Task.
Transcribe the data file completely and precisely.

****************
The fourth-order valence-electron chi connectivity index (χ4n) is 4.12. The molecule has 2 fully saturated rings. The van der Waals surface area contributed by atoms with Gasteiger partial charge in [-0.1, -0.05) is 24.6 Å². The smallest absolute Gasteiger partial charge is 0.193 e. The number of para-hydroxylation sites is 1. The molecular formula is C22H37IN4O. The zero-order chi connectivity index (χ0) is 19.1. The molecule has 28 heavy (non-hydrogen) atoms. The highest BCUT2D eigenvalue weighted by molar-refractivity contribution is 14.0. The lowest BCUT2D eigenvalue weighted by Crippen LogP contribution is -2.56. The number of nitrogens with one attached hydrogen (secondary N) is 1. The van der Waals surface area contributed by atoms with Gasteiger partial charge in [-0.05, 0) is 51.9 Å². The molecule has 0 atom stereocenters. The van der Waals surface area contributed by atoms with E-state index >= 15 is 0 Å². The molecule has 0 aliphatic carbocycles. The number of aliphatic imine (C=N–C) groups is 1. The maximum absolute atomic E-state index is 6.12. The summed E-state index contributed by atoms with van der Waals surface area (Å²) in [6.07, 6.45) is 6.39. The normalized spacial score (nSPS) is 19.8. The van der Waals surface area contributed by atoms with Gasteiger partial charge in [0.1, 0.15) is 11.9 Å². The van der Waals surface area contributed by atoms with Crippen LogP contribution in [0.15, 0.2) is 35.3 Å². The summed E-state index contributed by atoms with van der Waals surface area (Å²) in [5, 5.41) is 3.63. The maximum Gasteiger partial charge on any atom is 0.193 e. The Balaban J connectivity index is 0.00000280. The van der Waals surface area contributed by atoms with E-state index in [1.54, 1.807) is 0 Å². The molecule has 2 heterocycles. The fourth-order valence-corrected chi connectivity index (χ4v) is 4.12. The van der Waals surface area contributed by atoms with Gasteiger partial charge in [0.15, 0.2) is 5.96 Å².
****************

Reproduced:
The fourth-order valence-electron chi connectivity index (χ4n) is 4.12. The molecule has 2 fully saturated rings. The van der Waals surface area contributed by atoms with Gasteiger partial charge in [-0.1, -0.05) is 24.6 Å². The smallest absolute Gasteiger partial charge is 0.193 e. The number of para-hydroxylation sites is 1. The molecular formula is C22H37IN4O. The zero-order chi connectivity index (χ0) is 19.1. The molecule has 28 heavy (non-hydrogen) atoms. The highest BCUT2D eigenvalue weighted by molar-refractivity contribution is 14.0. The lowest BCUT2D eigenvalue weighted by Crippen LogP contribution is -2.56. The number of nitrogens with one attached hydrogen (secondary N) is 1. The van der Waals surface area contributed by atoms with Gasteiger partial charge in [-0.05, 0) is 51.9 Å². The molecule has 0 atom stereocenters. The van der Waals surface area contributed by atoms with E-state index >= 15 is 0 Å². The molecule has 0 aliphatic carbocycles. The number of aliphatic imine (C=N–C) groups is 1. The maximum absolute atomic E-state index is 6.12. The summed E-state index contributed by atoms with van der Waals surface area (Å²) in [6.07, 6.45) is 6.39. The normalized spacial score (nSPS) is 19.8. The van der Waals surface area contributed by atoms with Gasteiger partial charge in [0.1, 0.15) is 11.9 Å². The van der Waals surface area contributed by atoms with Crippen LogP contribution in [0.15, 0.2) is 35.3 Å². The summed E-state index contributed by atoms with van der Waals surface area (Å²) in [5, 5.41) is 3.63. The maximum Gasteiger partial charge on any atom is 0.193 e. The Balaban J connectivity index is 0.00000280. The van der Waals surface area contributed by atoms with E-state index in [1.54, 1.807) is 0 Å². The molecule has 2 heterocycles. The fourth-order valence-corrected chi connectivity index (χ4v) is 4.12. The van der Waals surface area contributed by atoms with Gasteiger partial charge in [0.15, 0.2) is 5.96 Å².